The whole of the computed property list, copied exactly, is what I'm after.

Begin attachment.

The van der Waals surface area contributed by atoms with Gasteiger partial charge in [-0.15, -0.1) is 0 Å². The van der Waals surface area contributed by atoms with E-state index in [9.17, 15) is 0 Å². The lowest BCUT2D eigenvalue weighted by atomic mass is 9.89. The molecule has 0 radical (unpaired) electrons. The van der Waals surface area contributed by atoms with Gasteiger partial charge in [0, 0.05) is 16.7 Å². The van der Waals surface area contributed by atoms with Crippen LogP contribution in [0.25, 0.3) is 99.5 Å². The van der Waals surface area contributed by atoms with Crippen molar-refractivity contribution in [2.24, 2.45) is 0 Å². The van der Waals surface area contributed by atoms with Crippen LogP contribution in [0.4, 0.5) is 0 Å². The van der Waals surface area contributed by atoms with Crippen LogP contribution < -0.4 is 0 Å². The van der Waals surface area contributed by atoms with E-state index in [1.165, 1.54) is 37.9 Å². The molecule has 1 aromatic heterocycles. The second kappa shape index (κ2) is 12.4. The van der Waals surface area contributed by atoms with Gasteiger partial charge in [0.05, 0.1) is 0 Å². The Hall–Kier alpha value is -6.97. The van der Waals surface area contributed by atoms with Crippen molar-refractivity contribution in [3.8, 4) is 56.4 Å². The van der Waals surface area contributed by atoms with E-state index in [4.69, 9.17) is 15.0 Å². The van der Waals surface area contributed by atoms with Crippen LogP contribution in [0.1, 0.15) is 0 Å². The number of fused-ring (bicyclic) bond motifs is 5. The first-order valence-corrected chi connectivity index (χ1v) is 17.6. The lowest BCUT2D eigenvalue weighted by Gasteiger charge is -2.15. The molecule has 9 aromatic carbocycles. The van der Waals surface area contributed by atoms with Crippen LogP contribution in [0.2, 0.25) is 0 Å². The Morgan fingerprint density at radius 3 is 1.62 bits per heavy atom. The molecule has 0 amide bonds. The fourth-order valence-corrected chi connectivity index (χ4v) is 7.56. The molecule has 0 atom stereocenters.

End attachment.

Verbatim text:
The van der Waals surface area contributed by atoms with Gasteiger partial charge in [-0.15, -0.1) is 0 Å². The van der Waals surface area contributed by atoms with E-state index in [9.17, 15) is 0 Å². The lowest BCUT2D eigenvalue weighted by atomic mass is 9.89. The molecule has 0 radical (unpaired) electrons. The van der Waals surface area contributed by atoms with Gasteiger partial charge in [0, 0.05) is 16.7 Å². The van der Waals surface area contributed by atoms with Crippen LogP contribution in [0.25, 0.3) is 99.5 Å². The van der Waals surface area contributed by atoms with Crippen molar-refractivity contribution in [2.24, 2.45) is 0 Å². The van der Waals surface area contributed by atoms with Crippen LogP contribution in [0.4, 0.5) is 0 Å². The van der Waals surface area contributed by atoms with Crippen LogP contribution < -0.4 is 0 Å². The van der Waals surface area contributed by atoms with E-state index in [1.165, 1.54) is 37.9 Å². The molecule has 1 aromatic heterocycles. The second kappa shape index (κ2) is 12.4. The van der Waals surface area contributed by atoms with Gasteiger partial charge in [0.05, 0.1) is 0 Å². The Hall–Kier alpha value is -6.97. The van der Waals surface area contributed by atoms with Crippen molar-refractivity contribution in [3.8, 4) is 56.4 Å². The van der Waals surface area contributed by atoms with E-state index in [4.69, 9.17) is 15.0 Å². The van der Waals surface area contributed by atoms with Crippen LogP contribution in [0.1, 0.15) is 0 Å². The number of fused-ring (bicyclic) bond motifs is 5. The first-order valence-corrected chi connectivity index (χ1v) is 17.6. The lowest BCUT2D eigenvalue weighted by Gasteiger charge is -2.15. The molecule has 9 aromatic carbocycles. The van der Waals surface area contributed by atoms with Crippen LogP contribution in [0.2, 0.25) is 0 Å². The Morgan fingerprint density at radius 3 is 1.62 bits per heavy atom. The molecule has 0 amide bonds. The fourth-order valence-corrected chi connectivity index (χ4v) is 7.56. The molecule has 0 atom stereocenters.